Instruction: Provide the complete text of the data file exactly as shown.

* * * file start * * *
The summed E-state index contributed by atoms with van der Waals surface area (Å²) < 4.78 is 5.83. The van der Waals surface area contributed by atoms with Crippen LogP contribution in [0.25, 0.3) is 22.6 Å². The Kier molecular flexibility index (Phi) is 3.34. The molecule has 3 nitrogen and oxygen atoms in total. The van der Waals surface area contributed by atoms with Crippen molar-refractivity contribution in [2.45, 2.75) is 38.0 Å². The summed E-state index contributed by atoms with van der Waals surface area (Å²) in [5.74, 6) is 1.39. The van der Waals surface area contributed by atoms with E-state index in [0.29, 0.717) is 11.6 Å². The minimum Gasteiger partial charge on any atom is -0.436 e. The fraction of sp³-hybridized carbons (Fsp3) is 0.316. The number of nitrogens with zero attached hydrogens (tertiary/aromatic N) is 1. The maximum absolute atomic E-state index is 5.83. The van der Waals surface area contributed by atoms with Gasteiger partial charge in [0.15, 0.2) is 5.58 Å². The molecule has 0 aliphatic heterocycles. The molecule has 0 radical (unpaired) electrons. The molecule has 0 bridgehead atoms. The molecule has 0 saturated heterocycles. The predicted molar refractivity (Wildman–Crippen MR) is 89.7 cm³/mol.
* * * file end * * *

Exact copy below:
The summed E-state index contributed by atoms with van der Waals surface area (Å²) < 4.78 is 5.83. The van der Waals surface area contributed by atoms with Crippen LogP contribution in [0.25, 0.3) is 22.6 Å². The Kier molecular flexibility index (Phi) is 3.34. The molecule has 3 nitrogen and oxygen atoms in total. The van der Waals surface area contributed by atoms with Crippen molar-refractivity contribution in [2.45, 2.75) is 38.0 Å². The summed E-state index contributed by atoms with van der Waals surface area (Å²) in [5.74, 6) is 1.39. The van der Waals surface area contributed by atoms with E-state index in [0.29, 0.717) is 11.6 Å². The minimum Gasteiger partial charge on any atom is -0.436 e. The fraction of sp³-hybridized carbons (Fsp3) is 0.316. The number of nitrogens with zero attached hydrogens (tertiary/aromatic N) is 1. The maximum absolute atomic E-state index is 5.83. The van der Waals surface area contributed by atoms with Gasteiger partial charge in [0.15, 0.2) is 5.58 Å². The molecule has 0 aliphatic heterocycles. The molecule has 0 radical (unpaired) electrons. The molecule has 0 bridgehead atoms. The molecule has 0 saturated heterocycles. The predicted molar refractivity (Wildman–Crippen MR) is 89.7 cm³/mol.